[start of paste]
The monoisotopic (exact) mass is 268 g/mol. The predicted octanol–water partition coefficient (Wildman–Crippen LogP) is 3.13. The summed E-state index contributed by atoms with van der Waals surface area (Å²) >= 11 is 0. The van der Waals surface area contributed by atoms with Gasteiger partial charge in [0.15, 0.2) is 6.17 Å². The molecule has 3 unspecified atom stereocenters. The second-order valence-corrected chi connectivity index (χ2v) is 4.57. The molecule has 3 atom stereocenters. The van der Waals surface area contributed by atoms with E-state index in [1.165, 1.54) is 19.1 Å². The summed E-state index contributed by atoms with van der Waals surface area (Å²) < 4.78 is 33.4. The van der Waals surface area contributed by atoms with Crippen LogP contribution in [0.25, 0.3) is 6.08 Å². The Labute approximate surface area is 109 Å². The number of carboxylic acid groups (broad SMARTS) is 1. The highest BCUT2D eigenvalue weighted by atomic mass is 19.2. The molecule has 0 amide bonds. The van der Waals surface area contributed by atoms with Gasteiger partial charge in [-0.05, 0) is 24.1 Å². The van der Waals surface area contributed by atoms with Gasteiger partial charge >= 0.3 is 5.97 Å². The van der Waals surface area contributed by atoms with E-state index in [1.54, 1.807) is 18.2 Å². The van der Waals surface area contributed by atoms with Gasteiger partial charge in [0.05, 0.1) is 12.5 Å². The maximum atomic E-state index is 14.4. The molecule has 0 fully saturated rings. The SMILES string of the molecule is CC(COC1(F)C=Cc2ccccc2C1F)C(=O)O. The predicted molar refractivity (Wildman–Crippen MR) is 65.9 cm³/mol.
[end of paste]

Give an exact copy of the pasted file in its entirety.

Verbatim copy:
The monoisotopic (exact) mass is 268 g/mol. The predicted octanol–water partition coefficient (Wildman–Crippen LogP) is 3.13. The summed E-state index contributed by atoms with van der Waals surface area (Å²) >= 11 is 0. The van der Waals surface area contributed by atoms with Gasteiger partial charge in [0.15, 0.2) is 6.17 Å². The molecule has 3 unspecified atom stereocenters. The second-order valence-corrected chi connectivity index (χ2v) is 4.57. The molecule has 3 atom stereocenters. The van der Waals surface area contributed by atoms with E-state index in [1.165, 1.54) is 19.1 Å². The summed E-state index contributed by atoms with van der Waals surface area (Å²) < 4.78 is 33.4. The van der Waals surface area contributed by atoms with Crippen LogP contribution in [0.25, 0.3) is 6.08 Å². The Labute approximate surface area is 109 Å². The number of carboxylic acid groups (broad SMARTS) is 1. The highest BCUT2D eigenvalue weighted by atomic mass is 19.2. The molecule has 0 amide bonds. The van der Waals surface area contributed by atoms with Gasteiger partial charge in [-0.05, 0) is 24.1 Å². The van der Waals surface area contributed by atoms with Gasteiger partial charge >= 0.3 is 5.97 Å². The van der Waals surface area contributed by atoms with E-state index in [1.54, 1.807) is 18.2 Å². The van der Waals surface area contributed by atoms with Gasteiger partial charge in [0.05, 0.1) is 12.5 Å². The maximum atomic E-state index is 14.4. The molecule has 0 fully saturated rings. The SMILES string of the molecule is CC(COC1(F)C=Cc2ccccc2C1F)C(=O)O. The predicted molar refractivity (Wildman–Crippen MR) is 65.9 cm³/mol.